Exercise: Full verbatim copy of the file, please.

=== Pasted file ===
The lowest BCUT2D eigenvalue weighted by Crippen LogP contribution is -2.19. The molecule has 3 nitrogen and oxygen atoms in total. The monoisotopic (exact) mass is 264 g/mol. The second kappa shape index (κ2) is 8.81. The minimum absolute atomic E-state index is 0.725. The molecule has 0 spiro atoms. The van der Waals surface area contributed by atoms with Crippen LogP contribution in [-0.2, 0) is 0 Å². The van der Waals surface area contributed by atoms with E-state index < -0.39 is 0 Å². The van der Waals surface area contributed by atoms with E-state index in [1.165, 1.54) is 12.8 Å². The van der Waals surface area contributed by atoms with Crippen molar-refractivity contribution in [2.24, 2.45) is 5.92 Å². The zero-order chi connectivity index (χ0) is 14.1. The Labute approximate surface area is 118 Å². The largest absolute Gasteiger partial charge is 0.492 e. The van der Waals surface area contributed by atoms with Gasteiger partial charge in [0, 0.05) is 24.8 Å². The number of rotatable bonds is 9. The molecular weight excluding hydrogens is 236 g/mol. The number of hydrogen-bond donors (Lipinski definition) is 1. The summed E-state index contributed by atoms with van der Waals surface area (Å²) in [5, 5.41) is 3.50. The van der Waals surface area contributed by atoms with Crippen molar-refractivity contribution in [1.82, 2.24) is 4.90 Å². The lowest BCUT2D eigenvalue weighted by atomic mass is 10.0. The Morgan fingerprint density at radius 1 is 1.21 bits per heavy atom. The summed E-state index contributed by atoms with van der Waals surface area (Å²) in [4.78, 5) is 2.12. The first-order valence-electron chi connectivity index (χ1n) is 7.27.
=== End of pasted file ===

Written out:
The lowest BCUT2D eigenvalue weighted by Crippen LogP contribution is -2.19. The molecule has 3 nitrogen and oxygen atoms in total. The monoisotopic (exact) mass is 264 g/mol. The second kappa shape index (κ2) is 8.81. The minimum absolute atomic E-state index is 0.725. The molecule has 0 spiro atoms. The van der Waals surface area contributed by atoms with Crippen LogP contribution in [-0.2, 0) is 0 Å². The van der Waals surface area contributed by atoms with E-state index < -0.39 is 0 Å². The van der Waals surface area contributed by atoms with E-state index in [1.165, 1.54) is 12.8 Å². The van der Waals surface area contributed by atoms with Crippen molar-refractivity contribution in [2.24, 2.45) is 5.92 Å². The zero-order chi connectivity index (χ0) is 14.1. The Labute approximate surface area is 118 Å². The largest absolute Gasteiger partial charge is 0.492 e. The van der Waals surface area contributed by atoms with Gasteiger partial charge in [0, 0.05) is 24.8 Å². The number of rotatable bonds is 9. The molecular weight excluding hydrogens is 236 g/mol. The number of hydrogen-bond donors (Lipinski definition) is 1. The summed E-state index contributed by atoms with van der Waals surface area (Å²) in [5, 5.41) is 3.50. The van der Waals surface area contributed by atoms with Crippen molar-refractivity contribution in [1.82, 2.24) is 4.90 Å². The lowest BCUT2D eigenvalue weighted by atomic mass is 10.0. The Morgan fingerprint density at radius 1 is 1.21 bits per heavy atom. The summed E-state index contributed by atoms with van der Waals surface area (Å²) in [4.78, 5) is 2.12. The first-order valence-electron chi connectivity index (χ1n) is 7.27.